What makes zero toys the "same punishment". My explanation is that by doing all toys, you're effectively changing the units to TIME without toys. With that what is the inherent problem with toys as a unit of punishment?

  4. #104
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    Re: "Fair" punishment

    Quote Originally Posted by pdog View Post
    Sorry, no changing the kids . see #96 two posts above for help on "imagining" two perfectly equal children.
    Shrug...

    Okay. I get it. You aren't talking about realism. You have a sterile equation.

    In that case, I'll refer back to the spanking. That'll teach them not to disobey me.
    TANSTAAFL

    “An armed society is a polite society.”
    ― Robert A. Heinlein, Beyond This Horizon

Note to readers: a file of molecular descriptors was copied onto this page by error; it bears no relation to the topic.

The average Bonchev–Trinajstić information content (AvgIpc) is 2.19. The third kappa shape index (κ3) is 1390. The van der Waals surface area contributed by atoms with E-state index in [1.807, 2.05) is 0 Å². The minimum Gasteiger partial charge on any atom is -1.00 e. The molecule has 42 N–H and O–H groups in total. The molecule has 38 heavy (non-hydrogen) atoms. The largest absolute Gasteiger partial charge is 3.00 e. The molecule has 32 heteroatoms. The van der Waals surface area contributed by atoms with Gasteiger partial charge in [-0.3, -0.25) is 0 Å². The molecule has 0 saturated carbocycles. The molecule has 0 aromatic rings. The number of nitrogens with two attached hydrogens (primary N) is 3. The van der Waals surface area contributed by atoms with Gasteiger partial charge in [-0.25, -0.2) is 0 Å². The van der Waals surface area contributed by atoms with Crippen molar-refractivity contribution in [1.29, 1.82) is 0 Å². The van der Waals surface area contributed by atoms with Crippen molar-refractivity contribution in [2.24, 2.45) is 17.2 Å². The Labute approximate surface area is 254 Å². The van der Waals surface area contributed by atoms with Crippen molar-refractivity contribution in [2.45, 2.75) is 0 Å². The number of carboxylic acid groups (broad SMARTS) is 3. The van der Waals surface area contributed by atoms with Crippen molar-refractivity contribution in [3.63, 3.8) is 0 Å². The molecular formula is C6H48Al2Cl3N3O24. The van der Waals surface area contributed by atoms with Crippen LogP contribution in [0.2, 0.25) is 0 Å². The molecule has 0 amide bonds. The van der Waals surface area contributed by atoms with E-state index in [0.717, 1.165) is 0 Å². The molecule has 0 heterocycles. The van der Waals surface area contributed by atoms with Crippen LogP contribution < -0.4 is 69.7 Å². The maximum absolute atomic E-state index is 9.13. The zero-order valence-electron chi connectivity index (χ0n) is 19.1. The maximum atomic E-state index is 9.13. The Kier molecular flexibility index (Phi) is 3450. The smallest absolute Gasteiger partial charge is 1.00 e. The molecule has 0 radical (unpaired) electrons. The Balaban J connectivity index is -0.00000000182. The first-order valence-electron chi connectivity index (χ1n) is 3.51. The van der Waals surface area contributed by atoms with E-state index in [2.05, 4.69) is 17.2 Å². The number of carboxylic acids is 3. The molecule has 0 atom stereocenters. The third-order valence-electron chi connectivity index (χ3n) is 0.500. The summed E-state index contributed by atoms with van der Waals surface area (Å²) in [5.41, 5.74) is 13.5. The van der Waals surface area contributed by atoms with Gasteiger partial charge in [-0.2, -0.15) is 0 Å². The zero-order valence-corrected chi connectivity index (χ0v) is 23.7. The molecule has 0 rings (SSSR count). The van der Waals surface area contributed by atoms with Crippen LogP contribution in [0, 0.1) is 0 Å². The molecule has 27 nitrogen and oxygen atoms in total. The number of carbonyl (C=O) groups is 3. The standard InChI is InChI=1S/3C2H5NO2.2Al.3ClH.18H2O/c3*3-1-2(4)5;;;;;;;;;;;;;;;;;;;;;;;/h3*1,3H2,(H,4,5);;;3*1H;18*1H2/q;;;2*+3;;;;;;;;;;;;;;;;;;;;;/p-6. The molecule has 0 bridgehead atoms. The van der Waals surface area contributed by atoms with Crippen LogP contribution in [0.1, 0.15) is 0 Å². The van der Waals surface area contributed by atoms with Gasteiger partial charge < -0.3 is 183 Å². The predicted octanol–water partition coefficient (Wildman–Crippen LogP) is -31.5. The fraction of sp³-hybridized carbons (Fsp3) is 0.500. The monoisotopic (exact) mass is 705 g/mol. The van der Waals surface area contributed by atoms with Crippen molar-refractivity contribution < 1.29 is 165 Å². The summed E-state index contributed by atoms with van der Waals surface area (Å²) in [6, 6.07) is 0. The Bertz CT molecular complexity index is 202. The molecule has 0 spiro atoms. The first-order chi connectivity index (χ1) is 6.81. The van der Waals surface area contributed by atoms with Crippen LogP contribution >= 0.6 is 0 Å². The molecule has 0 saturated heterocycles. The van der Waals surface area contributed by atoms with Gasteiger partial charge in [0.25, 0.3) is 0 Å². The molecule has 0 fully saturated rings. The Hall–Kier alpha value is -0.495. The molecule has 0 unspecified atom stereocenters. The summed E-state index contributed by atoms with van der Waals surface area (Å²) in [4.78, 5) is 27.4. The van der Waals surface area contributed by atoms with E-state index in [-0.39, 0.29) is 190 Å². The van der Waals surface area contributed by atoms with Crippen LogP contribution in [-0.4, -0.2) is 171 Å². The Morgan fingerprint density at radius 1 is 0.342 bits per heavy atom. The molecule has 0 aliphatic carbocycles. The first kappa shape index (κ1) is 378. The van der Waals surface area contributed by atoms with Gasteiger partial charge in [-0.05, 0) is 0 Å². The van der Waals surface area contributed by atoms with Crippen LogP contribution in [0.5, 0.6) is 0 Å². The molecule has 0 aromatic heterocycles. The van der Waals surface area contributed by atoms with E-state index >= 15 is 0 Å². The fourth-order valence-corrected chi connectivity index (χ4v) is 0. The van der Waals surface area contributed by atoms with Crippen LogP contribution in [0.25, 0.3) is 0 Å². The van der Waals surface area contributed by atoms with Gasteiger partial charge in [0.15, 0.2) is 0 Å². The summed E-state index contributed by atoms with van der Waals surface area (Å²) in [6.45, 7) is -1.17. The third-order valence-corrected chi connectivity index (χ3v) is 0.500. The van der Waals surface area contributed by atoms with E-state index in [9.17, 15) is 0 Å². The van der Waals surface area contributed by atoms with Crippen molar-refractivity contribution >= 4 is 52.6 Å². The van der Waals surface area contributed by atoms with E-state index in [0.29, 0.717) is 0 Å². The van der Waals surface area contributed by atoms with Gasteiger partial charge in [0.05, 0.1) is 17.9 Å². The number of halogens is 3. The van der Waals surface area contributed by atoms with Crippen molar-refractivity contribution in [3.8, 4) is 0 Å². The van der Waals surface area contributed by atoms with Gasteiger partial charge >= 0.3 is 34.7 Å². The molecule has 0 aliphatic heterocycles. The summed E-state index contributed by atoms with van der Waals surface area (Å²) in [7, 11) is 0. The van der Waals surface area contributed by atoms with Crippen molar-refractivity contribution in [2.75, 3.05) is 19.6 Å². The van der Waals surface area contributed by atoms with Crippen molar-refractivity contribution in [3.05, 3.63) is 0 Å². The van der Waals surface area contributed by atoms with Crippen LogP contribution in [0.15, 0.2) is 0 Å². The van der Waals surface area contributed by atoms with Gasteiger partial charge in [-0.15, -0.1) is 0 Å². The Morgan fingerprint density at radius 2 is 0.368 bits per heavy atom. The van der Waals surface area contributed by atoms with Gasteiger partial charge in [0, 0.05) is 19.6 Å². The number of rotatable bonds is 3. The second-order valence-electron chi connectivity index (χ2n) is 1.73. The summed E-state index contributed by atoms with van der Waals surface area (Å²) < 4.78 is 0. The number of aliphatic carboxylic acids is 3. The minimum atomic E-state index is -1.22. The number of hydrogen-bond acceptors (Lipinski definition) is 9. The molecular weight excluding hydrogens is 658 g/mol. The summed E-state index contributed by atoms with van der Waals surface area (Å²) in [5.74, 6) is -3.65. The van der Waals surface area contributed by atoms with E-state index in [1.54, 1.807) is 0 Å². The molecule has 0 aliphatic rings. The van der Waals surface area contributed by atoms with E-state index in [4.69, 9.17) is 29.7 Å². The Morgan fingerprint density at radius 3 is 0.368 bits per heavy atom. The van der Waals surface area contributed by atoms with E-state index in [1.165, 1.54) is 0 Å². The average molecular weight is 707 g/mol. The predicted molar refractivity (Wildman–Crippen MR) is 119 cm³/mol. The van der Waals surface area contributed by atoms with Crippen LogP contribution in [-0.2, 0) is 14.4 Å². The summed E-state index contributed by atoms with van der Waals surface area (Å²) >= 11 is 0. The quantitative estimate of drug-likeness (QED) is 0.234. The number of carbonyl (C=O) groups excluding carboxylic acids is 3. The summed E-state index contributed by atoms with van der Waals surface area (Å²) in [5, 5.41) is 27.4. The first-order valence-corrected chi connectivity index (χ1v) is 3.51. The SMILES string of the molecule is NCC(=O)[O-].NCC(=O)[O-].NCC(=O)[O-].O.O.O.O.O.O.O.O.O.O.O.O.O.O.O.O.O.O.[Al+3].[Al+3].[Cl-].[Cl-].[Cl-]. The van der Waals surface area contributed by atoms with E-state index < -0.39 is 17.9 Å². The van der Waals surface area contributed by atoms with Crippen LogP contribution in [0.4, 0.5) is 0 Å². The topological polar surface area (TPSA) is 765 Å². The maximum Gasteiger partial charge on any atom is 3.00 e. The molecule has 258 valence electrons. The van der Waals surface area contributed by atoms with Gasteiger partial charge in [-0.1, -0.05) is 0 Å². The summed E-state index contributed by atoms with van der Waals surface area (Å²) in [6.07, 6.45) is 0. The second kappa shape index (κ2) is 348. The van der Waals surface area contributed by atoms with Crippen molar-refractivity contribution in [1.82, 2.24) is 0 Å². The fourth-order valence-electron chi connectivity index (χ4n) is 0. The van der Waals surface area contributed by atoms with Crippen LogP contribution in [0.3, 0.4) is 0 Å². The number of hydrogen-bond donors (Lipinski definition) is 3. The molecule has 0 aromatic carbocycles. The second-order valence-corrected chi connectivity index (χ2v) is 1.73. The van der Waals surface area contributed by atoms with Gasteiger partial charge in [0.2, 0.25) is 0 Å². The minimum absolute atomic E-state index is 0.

5. #105
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    Re: "Fair" punishment

    Quote Originally Posted by pdog View Post
    What makes zero toys the "same punishment". My explanation is that by doing all toys, you're effectively changing the units to TIME without toys. With that what is the inherent problem with toys as a unit of punishment?
    Give'em both a good whipping and be done with it.

  6. #106
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    Re: "Fair" punishment

    Quote Originally Posted by pdog View Post
    I disagree. One of those options effectively changed the unit of punishment (toys) to something more equally held amongst the boys.
    None of the options is "more equal" than the others. The 2 value options are in equal in value but unequal in % just as the 2 % options are equal in % but unequal in value.